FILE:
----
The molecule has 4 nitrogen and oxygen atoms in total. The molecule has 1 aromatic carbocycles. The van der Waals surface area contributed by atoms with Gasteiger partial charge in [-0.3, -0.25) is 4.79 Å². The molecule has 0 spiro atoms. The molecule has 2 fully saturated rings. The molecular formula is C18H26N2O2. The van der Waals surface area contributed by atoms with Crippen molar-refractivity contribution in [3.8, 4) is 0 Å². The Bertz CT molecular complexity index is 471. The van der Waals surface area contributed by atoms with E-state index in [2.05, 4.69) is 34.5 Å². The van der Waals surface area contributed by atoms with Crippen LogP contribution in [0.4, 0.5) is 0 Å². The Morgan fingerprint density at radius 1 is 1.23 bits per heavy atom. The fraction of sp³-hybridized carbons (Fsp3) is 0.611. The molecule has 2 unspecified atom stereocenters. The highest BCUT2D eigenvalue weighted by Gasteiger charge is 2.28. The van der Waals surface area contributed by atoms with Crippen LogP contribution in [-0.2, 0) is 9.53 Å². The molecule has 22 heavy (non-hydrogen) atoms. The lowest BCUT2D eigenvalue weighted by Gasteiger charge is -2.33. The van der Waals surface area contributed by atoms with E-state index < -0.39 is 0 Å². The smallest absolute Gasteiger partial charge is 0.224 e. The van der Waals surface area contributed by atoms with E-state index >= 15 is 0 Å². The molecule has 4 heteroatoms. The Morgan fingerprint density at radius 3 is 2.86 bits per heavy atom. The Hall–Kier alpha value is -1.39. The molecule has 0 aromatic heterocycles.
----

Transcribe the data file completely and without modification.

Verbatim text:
The molecule has 4 nitrogen and oxygen atoms in total. The molecule has 1 aromatic carbocycles. The van der Waals surface area contributed by atoms with Gasteiger partial charge in [-0.3, -0.25) is 4.79 Å². The molecule has 0 spiro atoms. The molecule has 2 fully saturated rings. The molecular formula is C18H26N2O2. The van der Waals surface area contributed by atoms with Crippen molar-refractivity contribution in [3.8, 4) is 0 Å². The Bertz CT molecular complexity index is 471. The van der Waals surface area contributed by atoms with E-state index in [2.05, 4.69) is 34.5 Å². The van der Waals surface area contributed by atoms with Crippen LogP contribution in [0.4, 0.5) is 0 Å². The Morgan fingerprint density at radius 1 is 1.23 bits per heavy atom. The fraction of sp³-hybridized carbons (Fsp3) is 0.611. The molecule has 2 unspecified atom stereocenters. The highest BCUT2D eigenvalue weighted by Gasteiger charge is 2.28. The van der Waals surface area contributed by atoms with Crippen LogP contribution in [-0.2, 0) is 9.53 Å². The molecule has 22 heavy (non-hydrogen) atoms. The lowest BCUT2D eigenvalue weighted by Gasteiger charge is -2.33. The van der Waals surface area contributed by atoms with E-state index < -0.39 is 0 Å². The smallest absolute Gasteiger partial charge is 0.224 e. The van der Waals surface area contributed by atoms with E-state index >= 15 is 0 Å². The molecule has 4 heteroatoms. The Morgan fingerprint density at radius 3 is 2.86 bits per heavy atom. The Hall–Kier alpha value is -1.39. The molecule has 0 aromatic heterocycles.